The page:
For more reasons than one, Fergus judged it prudent to tell not even auntie Jean of his intention; but, waiting until the house was quiet, stole softly from his room and repaired to the kitchen --at the other end of the long straggling house, where he sat down, and taking his book, an annual of the beginning of the century, began to read the story of Kathed and Eurelia. Having finished it, he read another. He read and read, but no brownie came. His candle burned into the socket. He lighted another, and read again. Still no brownie appeared, and, hard and straight as was the wooden chair on which he sat, be began to doze. Presently he started wide awake, fancying he heard a noise; but nothing was there.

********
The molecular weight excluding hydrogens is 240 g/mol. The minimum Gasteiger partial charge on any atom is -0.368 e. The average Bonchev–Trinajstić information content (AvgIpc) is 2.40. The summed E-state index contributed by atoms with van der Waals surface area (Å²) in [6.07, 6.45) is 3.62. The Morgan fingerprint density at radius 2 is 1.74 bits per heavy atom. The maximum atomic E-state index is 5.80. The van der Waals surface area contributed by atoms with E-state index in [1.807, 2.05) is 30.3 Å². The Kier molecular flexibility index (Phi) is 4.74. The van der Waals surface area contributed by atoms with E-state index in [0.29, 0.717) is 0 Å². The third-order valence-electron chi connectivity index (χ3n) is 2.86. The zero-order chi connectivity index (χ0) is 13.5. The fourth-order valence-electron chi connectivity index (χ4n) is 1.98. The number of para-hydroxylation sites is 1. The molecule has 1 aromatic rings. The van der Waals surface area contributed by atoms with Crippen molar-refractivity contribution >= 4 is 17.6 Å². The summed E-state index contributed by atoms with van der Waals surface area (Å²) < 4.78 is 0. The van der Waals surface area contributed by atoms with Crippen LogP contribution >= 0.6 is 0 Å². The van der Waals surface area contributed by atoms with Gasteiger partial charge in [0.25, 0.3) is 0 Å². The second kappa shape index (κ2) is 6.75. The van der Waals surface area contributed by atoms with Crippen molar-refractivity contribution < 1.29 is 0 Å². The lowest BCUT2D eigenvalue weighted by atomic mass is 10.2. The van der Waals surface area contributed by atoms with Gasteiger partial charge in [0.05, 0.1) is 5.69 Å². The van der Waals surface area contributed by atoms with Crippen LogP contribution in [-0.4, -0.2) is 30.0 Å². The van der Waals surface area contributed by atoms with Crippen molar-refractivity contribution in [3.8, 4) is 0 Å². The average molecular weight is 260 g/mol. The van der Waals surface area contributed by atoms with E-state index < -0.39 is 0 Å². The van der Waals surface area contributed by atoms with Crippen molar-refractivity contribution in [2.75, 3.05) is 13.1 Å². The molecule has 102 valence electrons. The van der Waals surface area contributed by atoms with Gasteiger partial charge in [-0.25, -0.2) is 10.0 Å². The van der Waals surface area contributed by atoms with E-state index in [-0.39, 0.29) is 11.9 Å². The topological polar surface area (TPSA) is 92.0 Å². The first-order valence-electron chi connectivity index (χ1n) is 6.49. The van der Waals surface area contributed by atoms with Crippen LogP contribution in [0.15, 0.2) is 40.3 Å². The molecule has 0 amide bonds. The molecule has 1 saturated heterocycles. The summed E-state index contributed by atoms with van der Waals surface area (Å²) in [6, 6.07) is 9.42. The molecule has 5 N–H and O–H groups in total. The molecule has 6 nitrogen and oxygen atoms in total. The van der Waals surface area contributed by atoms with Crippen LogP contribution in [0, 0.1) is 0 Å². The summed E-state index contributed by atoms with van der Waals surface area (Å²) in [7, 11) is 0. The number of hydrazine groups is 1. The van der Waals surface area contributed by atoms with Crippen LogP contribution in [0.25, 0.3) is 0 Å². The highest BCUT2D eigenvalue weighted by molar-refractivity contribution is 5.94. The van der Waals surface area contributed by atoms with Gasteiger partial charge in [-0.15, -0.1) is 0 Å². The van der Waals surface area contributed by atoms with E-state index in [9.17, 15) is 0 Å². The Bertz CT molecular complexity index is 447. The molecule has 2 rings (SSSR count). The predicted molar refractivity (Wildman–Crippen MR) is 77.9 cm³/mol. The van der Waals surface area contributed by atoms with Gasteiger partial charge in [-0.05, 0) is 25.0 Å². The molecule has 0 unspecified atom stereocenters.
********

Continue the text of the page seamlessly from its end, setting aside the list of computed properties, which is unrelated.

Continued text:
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Review: Sir Gibbie, Classics for Young ReadersUser Review - Cynthia Probasco - Christianbook.com
This book is the one of, if not the, best books for understanding Godly character development. Gibbie is a guileless, trusting young man who learns many hard lessons without becoming hard himself ... Read full review
LibraryThing ReviewUser Review - debs4jc - LibraryThing
Macdonald weaves a tale about a simple minded lad who rises from living in rags on the city streets to becoming a "laird" of one of the great houses of Scotland. Along the way he never loses his child ... Read full review